Measuring the volatility expansion

To no surprise, we are observing a volatility expansion.

I say it isn’t a surprise, because I shared my observation on July 28th in Is volatility setting up for an expansion? the following:

I’m not going to be surprised if we see a VIX volatility expansion this week along with the range of stock prices spreading out.

There are plenty of potential catalysts that could drive volatility and uncertainty higher for those who need a story driving it.

This morning, the CBOE Volatility Index® (VIX® Index®) is trending 20% to 21.20, which is its long term historical average. As I pointed out before, it was at 12 when I pointed out the possibility of a volatility expansion. I didn’t expect to see it just because it was at a low level of 12, but instead because there was no shortage of potential catalyst that could cause prices to spread out into a wide range from indecision.

The CBOE Volatility Index® (VIX® Index®) is a key measure of market expectations of near-term volatility conveyed by S&P 500 stock index option prices. Since its introduction in 1993, theVIX®Index has been considered by many to be the world’s premier barometer of investor sentiment and market volatility.

The VIX has gained 76% since I shared the observation.

Is there a way to trade this volatility? Yes, there is, and it’s easier said than done. Tactical traders can trade VIX options, futures, ETFs, or the ETN. I share the below chart for informational purposes only. It’s the iPath® Series B S&P 500® VIX Short-Term FuturesTMETN charted along with the VIX index and does not necessarily represent any position I have taken. As you can see, it has gained 27% over the past week as the VIX gained 76%, but past performance is not necessarily indicative of future results. In fact, trading the VXX is very tricky and timing is everything.

A deep dive into VXX and long volatility ETFs is beyond the scope of my mission here as I just want to show a simple example of “long volatility” for asymmetric hedging. The succinct reason the VXX didn’t track the VIX index perfectly is because he Index offers exposure to a daily rolling long position in the first and second month VIX futures contracts and reflects market participants’ views of the future direction of the VIX index at the time of expiration of the VIX futures contracts comprising the Index. Owning the ETNs is not the same as owning interests in the index components included in the Index or a security directly linked to the performance of the Index. For additional information including the risks associated with VXX and ETNs, please see the VXX prospectus. The bottom line is, to successfully trade the VXX is beyond simply trading its price trend, it also requires understanding its roll yield issues and the VIX term structure.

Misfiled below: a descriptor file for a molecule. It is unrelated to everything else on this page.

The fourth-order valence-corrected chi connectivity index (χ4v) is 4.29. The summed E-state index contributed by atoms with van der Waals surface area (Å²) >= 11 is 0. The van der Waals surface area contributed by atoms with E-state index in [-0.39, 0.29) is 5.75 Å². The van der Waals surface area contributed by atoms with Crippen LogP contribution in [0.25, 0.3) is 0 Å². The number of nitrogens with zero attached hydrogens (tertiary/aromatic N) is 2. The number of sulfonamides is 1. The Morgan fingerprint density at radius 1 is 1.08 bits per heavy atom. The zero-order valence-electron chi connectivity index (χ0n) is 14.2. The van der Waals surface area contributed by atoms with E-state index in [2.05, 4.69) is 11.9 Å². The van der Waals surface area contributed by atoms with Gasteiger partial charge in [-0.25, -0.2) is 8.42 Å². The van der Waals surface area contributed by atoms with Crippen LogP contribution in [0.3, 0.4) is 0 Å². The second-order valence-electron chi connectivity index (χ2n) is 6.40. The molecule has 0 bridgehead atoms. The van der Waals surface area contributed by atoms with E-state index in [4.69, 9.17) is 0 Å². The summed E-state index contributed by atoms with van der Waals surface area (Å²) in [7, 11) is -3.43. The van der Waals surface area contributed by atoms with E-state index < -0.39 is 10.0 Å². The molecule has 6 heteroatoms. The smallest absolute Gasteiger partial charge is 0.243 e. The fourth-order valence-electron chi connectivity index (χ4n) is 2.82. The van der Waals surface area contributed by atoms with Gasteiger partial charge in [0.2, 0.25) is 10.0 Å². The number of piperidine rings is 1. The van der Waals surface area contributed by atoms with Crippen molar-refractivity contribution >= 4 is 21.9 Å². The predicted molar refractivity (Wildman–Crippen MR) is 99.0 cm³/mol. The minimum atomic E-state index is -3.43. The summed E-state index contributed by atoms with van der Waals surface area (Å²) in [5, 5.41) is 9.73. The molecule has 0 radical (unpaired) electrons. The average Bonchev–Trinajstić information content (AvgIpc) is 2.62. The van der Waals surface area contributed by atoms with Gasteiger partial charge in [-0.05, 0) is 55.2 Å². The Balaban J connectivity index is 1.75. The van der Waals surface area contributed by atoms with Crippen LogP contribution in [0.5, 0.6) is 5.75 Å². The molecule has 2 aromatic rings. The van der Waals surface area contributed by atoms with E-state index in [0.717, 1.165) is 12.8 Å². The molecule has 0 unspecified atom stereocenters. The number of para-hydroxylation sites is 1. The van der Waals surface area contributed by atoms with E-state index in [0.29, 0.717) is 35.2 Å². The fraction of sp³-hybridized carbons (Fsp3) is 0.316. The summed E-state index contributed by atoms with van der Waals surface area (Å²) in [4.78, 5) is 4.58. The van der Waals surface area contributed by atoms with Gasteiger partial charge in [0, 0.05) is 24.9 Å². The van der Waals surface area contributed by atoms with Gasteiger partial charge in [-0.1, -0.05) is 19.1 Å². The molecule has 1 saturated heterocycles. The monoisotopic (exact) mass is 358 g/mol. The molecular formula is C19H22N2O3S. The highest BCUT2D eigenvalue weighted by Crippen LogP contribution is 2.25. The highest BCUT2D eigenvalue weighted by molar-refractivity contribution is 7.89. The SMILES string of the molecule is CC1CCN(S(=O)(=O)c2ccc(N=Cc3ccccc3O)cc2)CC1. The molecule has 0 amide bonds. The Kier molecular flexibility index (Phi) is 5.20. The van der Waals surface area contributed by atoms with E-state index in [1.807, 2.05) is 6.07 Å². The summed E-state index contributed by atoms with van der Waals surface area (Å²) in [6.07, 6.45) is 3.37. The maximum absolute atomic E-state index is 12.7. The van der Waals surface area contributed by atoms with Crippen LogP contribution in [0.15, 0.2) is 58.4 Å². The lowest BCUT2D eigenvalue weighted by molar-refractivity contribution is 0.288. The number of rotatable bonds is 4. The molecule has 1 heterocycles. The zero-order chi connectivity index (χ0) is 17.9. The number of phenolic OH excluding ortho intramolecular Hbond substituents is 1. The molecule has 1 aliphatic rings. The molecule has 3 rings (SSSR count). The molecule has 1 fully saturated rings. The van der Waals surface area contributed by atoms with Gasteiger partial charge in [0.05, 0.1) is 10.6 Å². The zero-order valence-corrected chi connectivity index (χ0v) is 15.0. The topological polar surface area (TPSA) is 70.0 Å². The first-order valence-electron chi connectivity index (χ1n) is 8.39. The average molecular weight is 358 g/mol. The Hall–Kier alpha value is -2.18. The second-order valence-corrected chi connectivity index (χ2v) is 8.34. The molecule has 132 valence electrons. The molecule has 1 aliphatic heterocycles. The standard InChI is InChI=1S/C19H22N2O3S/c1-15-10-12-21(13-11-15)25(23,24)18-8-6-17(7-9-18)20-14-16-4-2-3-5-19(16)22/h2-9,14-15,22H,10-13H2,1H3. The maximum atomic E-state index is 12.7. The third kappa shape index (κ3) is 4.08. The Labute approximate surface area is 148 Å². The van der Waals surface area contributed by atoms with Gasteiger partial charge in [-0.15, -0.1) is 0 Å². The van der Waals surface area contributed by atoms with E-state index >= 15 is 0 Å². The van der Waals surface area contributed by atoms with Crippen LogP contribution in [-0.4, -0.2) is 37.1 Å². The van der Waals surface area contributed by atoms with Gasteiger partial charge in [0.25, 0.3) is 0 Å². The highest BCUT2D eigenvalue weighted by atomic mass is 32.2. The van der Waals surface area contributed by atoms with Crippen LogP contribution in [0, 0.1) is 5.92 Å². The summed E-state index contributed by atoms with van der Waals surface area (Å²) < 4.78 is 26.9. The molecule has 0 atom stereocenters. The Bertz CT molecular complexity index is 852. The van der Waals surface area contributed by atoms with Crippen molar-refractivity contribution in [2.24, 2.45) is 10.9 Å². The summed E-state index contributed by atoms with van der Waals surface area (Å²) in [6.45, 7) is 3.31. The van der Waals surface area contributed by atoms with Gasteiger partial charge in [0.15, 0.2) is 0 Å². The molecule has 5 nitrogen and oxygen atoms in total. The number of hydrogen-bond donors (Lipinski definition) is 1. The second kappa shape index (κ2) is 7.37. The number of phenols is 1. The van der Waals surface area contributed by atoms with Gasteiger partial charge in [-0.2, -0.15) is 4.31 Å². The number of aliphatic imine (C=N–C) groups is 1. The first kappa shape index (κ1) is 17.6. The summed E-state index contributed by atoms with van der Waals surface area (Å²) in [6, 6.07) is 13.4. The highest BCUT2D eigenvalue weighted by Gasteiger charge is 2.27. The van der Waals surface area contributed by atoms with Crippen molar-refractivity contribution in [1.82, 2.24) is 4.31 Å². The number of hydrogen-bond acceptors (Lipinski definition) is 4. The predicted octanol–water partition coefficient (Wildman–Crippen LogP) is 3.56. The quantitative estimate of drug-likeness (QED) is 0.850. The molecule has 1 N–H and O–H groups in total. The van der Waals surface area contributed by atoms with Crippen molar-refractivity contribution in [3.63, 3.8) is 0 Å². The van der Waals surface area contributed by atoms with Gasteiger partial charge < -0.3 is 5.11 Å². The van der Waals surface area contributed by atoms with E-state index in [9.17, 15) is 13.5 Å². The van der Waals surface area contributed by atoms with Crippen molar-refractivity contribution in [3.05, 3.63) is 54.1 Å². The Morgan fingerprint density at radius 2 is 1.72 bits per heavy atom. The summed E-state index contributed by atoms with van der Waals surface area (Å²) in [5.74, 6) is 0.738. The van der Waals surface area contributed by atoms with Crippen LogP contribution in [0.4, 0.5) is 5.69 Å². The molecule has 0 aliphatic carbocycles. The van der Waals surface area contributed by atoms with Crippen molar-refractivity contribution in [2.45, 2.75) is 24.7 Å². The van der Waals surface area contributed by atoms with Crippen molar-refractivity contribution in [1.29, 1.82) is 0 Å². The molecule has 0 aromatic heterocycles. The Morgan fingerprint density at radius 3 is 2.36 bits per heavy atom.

While CBOE Volatility Index® (VIX® Index®) is a measure of market expectations of near-term volatility conveyed by S&P 500 stock index option prices, I use other measures to observe actual, realized, historical volatility.

Below is the S&P 500 stock index with bands of standard deviation. As you can see, the red arrow shows the price has spread out below the lower volatility band. These volatility bands normally contain the range of price, until it doesn’t. In this case, the volaltity is measured by the standard deviation, so this is a simple observation of the standard deviation shortfall. A price trend can and does trend beyond its normal range.

Bollinger Bands Volatility Expansion SPX $SPY $SPX

In the next chart, I use channels that represent a band of the average true range. In this case, the average true range is adapting more responsive by spreading out faster, so the SPX price trend is still within its lower channel as the price trends down.

Keltner Channels ATR SPX $SPX volatility expansion

The bottom line is, we’re seeing a volatility expansion as I suspected we could.

We’ll see where it goes from here…

Mike Shell is the Founder and Chief Investment Officer of Shell Capital Management, LLC, and the portfolio manager of ASYMMETRY® Global Tactical.

Mike Shell and Shell Capital Management, LLC is a registered investment advisor and provides investment advice and portfolio management exclusively to clients with a signed and executed investment management agreement. The observations shared on this website are for general information only and should not be construed as advice to buy or sell any security. Securities reflected are not intended to represent any client holdings or any recommendations made by the firm. Investing involves risk including the potential loss of principal an investor must be willing to bear. Past performance is no guarantee of future results. All information and data is deemed reliable, but is not guaranteed and should be independently verified. The presence of this website on the Internet shall in no direct or indirect way raise an implication that Shell Capital Management, LLC is offering to sell or soliciting to sell advisory services to residents of any state in which the firm is not registered as an investment advisor. Use of this website is subject to its terms and conditions.

 

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